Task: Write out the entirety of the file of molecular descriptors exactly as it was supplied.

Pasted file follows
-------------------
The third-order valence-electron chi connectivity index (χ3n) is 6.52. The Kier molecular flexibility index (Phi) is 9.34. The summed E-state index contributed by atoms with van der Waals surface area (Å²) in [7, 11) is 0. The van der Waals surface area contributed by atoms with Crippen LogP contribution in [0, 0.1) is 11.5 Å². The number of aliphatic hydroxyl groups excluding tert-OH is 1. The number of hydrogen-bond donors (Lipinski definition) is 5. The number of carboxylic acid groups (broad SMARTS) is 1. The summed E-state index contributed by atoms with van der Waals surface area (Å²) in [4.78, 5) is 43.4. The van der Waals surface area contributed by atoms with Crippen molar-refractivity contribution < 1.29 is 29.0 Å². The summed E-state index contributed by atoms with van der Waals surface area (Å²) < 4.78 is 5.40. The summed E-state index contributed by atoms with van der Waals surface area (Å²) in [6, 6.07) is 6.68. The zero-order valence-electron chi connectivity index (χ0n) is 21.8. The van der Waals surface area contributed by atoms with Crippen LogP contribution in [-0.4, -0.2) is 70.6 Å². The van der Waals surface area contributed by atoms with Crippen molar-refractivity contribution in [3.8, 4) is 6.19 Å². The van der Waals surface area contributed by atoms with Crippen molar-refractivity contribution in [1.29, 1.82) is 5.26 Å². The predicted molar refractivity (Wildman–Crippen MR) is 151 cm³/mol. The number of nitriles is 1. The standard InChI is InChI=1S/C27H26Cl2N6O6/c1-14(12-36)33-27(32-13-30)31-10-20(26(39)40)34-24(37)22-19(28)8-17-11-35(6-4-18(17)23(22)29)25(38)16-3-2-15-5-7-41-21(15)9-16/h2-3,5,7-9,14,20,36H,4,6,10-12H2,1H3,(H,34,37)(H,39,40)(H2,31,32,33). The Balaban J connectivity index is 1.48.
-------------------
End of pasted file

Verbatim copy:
The third-order valence-electron chi connectivity index (χ3n) is 6.52. The Kier molecular flexibility index (Phi) is 9.34. The summed E-state index contributed by atoms with van der Waals surface area (Å²) in [7, 11) is 0. The van der Waals surface area contributed by atoms with Crippen LogP contribution in [0, 0.1) is 11.5 Å². The number of aliphatic hydroxyl groups excluding tert-OH is 1. The number of hydrogen-bond donors (Lipinski definition) is 5. The number of carboxylic acid groups (broad SMARTS) is 1. The summed E-state index contributed by atoms with van der Waals surface area (Å²) in [4.78, 5) is 43.4. The van der Waals surface area contributed by atoms with Crippen molar-refractivity contribution < 1.29 is 29.0 Å². The summed E-state index contributed by atoms with van der Waals surface area (Å²) < 4.78 is 5.40. The summed E-state index contributed by atoms with van der Waals surface area (Å²) in [6, 6.07) is 6.68. The zero-order valence-electron chi connectivity index (χ0n) is 21.8. The van der Waals surface area contributed by atoms with Crippen LogP contribution in [-0.4, -0.2) is 70.6 Å². The van der Waals surface area contributed by atoms with Crippen molar-refractivity contribution in [3.8, 4) is 6.19 Å². The van der Waals surface area contributed by atoms with Crippen molar-refractivity contribution in [1.29, 1.82) is 5.26 Å². The predicted molar refractivity (Wildman–Crippen MR) is 151 cm³/mol. The number of nitriles is 1. The standard InChI is InChI=1S/C27H26Cl2N6O6/c1-14(12-36)33-27(32-13-30)31-10-20(26(39)40)34-24(37)22-19(28)8-17-11-35(6-4-18(17)23(22)29)25(38)16-3-2-15-5-7-41-21(15)9-16/h2-3,5,7-9,14,20,36H,4,6,10-12H2,1H3,(H,34,37)(H,39,40)(H2,31,32,33). The Balaban J connectivity index is 1.48.